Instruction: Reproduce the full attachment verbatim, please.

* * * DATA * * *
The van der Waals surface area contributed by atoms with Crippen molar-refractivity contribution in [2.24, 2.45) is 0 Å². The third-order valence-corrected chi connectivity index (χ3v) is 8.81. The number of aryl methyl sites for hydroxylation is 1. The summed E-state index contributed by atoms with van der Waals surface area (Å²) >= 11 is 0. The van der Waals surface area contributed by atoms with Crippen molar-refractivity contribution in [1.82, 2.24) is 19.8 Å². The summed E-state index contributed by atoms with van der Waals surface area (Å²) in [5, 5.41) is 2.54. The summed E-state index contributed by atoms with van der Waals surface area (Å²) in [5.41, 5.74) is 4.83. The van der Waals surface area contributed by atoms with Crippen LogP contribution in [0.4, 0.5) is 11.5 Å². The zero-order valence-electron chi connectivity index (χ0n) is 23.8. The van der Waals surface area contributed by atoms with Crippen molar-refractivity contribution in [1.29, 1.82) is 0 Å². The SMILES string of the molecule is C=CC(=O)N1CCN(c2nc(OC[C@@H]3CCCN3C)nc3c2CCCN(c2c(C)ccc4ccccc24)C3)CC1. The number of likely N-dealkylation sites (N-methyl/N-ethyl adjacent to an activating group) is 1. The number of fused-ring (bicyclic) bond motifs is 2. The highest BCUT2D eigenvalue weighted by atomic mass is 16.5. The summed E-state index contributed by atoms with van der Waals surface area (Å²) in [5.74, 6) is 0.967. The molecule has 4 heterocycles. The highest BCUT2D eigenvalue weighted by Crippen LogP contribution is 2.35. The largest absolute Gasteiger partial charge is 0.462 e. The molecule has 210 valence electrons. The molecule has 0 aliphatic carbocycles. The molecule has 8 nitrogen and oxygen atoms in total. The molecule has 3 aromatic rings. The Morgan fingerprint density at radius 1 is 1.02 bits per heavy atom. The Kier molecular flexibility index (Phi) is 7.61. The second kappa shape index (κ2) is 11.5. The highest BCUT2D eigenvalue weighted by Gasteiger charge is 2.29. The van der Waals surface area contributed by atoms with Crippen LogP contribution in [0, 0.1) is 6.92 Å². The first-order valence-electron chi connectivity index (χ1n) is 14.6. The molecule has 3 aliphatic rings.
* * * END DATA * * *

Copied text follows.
The van der Waals surface area contributed by atoms with Crippen molar-refractivity contribution in [2.24, 2.45) is 0 Å². The third-order valence-corrected chi connectivity index (χ3v) is 8.81. The number of aryl methyl sites for hydroxylation is 1. The summed E-state index contributed by atoms with van der Waals surface area (Å²) >= 11 is 0. The van der Waals surface area contributed by atoms with Crippen molar-refractivity contribution in [1.82, 2.24) is 19.8 Å². The summed E-state index contributed by atoms with van der Waals surface area (Å²) in [5, 5.41) is 2.54. The summed E-state index contributed by atoms with van der Waals surface area (Å²) in [5.41, 5.74) is 4.83. The van der Waals surface area contributed by atoms with Crippen LogP contribution in [0.4, 0.5) is 11.5 Å². The zero-order valence-electron chi connectivity index (χ0n) is 23.8. The van der Waals surface area contributed by atoms with Crippen molar-refractivity contribution in [1.29, 1.82) is 0 Å². The SMILES string of the molecule is C=CC(=O)N1CCN(c2nc(OC[C@@H]3CCCN3C)nc3c2CCCN(c2c(C)ccc4ccccc24)C3)CC1. The number of likely N-dealkylation sites (N-methyl/N-ethyl adjacent to an activating group) is 1. The number of fused-ring (bicyclic) bond motifs is 2. The highest BCUT2D eigenvalue weighted by atomic mass is 16.5. The summed E-state index contributed by atoms with van der Waals surface area (Å²) in [5.74, 6) is 0.967. The molecule has 4 heterocycles. The highest BCUT2D eigenvalue weighted by Crippen LogP contribution is 2.35. The largest absolute Gasteiger partial charge is 0.462 e. The molecule has 210 valence electrons. The molecule has 0 aliphatic carbocycles. The molecule has 8 nitrogen and oxygen atoms in total. The molecule has 3 aromatic rings. The Morgan fingerprint density at radius 1 is 1.02 bits per heavy atom. The Kier molecular flexibility index (Phi) is 7.61. The second kappa shape index (κ2) is 11.5. The highest BCUT2D eigenvalue weighted by Gasteiger charge is 2.29. The van der Waals surface area contributed by atoms with Crippen LogP contribution in [0, 0.1) is 6.92 Å². The first-order valence-electron chi connectivity index (χ1n) is 14.6. The molecule has 3 aliphatic rings.